The amount of time you spend participating in one session of physical activity is your "exercise duration." Your fitness level and goals determine how you figure what your exercise duration should be for each workout. The intensity at which you work out also factors into duration.
Exercise duration is often used as part of prescriptive exercise programs such as race training plans. Beginning exercisers may start with a short exercise duration of 10 to 20 minutes, and as they become more fit, they may extend the duration of each session. The advantage of an extended duration is that you burn more calories and build greater stamina.
The Centers for Disease Control and Prevention recommends that you aim for a minimum of 150 minutes of moderate-intensity cardio exercise each week as well as 20 to 30 minutes of resistance-training two times weekly. Any session lasting 10 minutes or longer counts toward your weekly physical activity goals for good health. Longer sessions afford even more fitness and health benefits by building your stamina and heart health.
The intensity of your workout may also determine the duration of an exercise session. Most people can maintain a brisk walk for a longer time than they can an all-out running pace, for example. The CDC notes that one minute of intense, or vigorous, activity equals about two minutes of more moderate activity.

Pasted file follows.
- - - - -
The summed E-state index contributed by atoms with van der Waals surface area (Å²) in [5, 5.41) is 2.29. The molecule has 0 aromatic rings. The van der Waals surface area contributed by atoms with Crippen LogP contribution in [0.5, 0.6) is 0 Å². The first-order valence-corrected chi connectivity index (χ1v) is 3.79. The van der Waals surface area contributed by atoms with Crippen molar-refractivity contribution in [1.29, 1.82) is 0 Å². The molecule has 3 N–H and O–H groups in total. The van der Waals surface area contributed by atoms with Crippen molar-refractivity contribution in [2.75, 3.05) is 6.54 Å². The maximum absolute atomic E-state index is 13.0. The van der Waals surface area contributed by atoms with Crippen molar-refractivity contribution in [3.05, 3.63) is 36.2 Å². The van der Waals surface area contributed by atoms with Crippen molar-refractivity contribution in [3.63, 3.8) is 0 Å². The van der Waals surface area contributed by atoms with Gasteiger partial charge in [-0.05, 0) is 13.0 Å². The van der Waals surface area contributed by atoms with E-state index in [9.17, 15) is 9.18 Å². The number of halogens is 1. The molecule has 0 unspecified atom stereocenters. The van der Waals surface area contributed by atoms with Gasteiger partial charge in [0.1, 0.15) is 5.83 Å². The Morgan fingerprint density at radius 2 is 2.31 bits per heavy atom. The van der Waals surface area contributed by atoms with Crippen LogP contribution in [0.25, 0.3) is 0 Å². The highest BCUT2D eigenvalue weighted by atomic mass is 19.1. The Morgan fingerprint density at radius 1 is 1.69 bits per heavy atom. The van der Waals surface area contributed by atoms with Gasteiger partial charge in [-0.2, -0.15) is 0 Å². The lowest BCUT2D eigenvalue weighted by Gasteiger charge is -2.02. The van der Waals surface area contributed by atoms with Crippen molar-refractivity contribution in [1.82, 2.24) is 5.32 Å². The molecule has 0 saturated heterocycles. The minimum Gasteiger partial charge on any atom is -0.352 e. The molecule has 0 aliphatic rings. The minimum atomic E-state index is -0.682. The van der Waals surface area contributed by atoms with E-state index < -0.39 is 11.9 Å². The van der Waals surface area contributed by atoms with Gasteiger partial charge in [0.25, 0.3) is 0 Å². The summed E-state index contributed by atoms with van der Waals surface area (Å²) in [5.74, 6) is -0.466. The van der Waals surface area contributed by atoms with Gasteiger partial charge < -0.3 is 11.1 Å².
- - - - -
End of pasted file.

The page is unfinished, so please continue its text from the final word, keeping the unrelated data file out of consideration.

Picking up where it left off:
If you have aspirations to run a marathon or participate in a century bike ride, you'll have to endure long exercise sessions during training. These long exercise duration sessions prepare you for these extreme events, but are not necessary if your goals are simply to stay healthy and fit. If you wish to lose weight, you may also need to undergo longer duration exercise sessions. Harvard School of Public Health reports that to maintain weight loss, you may need to commit to at least an hour a day of exercise. The American College of Sports Medicine says that significant weight loss comes with 250 minutes or more of exercise weekly.
Andrea Cespedes is a professionally trained chef who has focused studies in nutrition. With more than 20 years of experience in the fitness industry, she coaches cycling and running and teaches Pilates and yoga. She is an American Council on Exercise-certified personal trainer, RYT-200 and has degrees from Princeton and Columbia University.